The leaves are turning, one by one carried away in the crisp wind.
In one letter he penned,
Coleridge turned away, calling love
a local anguish he meant to leave
behind him. Away, away,
says the blue and gold day, and no one hears it but the wind, whose law
it echoes. The dog has a red ball to chase.
You pick a flat, perfect stone for the wall you hope to live long enough
to rebuild. I prune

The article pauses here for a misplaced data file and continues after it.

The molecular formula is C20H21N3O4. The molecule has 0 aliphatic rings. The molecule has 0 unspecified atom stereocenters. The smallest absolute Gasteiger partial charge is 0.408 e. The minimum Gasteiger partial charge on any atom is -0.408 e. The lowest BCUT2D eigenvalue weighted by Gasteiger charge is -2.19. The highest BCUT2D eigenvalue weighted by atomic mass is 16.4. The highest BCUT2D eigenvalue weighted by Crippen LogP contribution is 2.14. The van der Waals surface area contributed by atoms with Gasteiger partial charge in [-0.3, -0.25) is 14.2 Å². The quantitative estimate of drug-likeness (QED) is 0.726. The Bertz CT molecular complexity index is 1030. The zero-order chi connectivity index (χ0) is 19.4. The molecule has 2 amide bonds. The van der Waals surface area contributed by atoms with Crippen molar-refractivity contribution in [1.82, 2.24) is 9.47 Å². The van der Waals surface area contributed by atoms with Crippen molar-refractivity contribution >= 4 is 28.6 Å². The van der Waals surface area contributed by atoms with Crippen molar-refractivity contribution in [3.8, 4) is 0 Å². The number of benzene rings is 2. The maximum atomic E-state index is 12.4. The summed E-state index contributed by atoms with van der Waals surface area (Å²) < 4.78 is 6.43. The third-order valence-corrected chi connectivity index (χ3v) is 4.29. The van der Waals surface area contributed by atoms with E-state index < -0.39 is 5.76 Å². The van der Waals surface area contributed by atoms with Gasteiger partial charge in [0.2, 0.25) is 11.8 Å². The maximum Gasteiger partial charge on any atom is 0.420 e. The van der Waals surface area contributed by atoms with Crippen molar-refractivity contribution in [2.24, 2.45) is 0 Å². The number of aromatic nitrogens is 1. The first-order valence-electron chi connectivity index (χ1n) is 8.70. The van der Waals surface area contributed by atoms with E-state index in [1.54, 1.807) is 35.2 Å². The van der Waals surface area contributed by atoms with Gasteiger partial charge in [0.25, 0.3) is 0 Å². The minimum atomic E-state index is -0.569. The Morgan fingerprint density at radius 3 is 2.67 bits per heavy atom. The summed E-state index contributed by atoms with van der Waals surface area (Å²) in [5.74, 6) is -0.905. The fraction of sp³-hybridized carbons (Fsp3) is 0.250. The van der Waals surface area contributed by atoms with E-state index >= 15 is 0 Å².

briars, pick burrs from the dog's fur.
I teach Come and Sit. Sit here—
a longer sit beneath the cedars. The grass is freshly cut,
sun low, all the energy
of a summer's day rushing into bulb and root.
The dog runs off, returns. The stones balance
steeply. Good work. Good dog. This is
heaven. Sit. Stay.
Margaret Gibson. Text as published in Broken Cup: Poems (Louisiana University Press, 2013). © Margaret Gibson. Reprinted by permission of the poet.
Art credit: "Focused," photograph taken on May 10, 2014, by Kristen Fletcher Photography.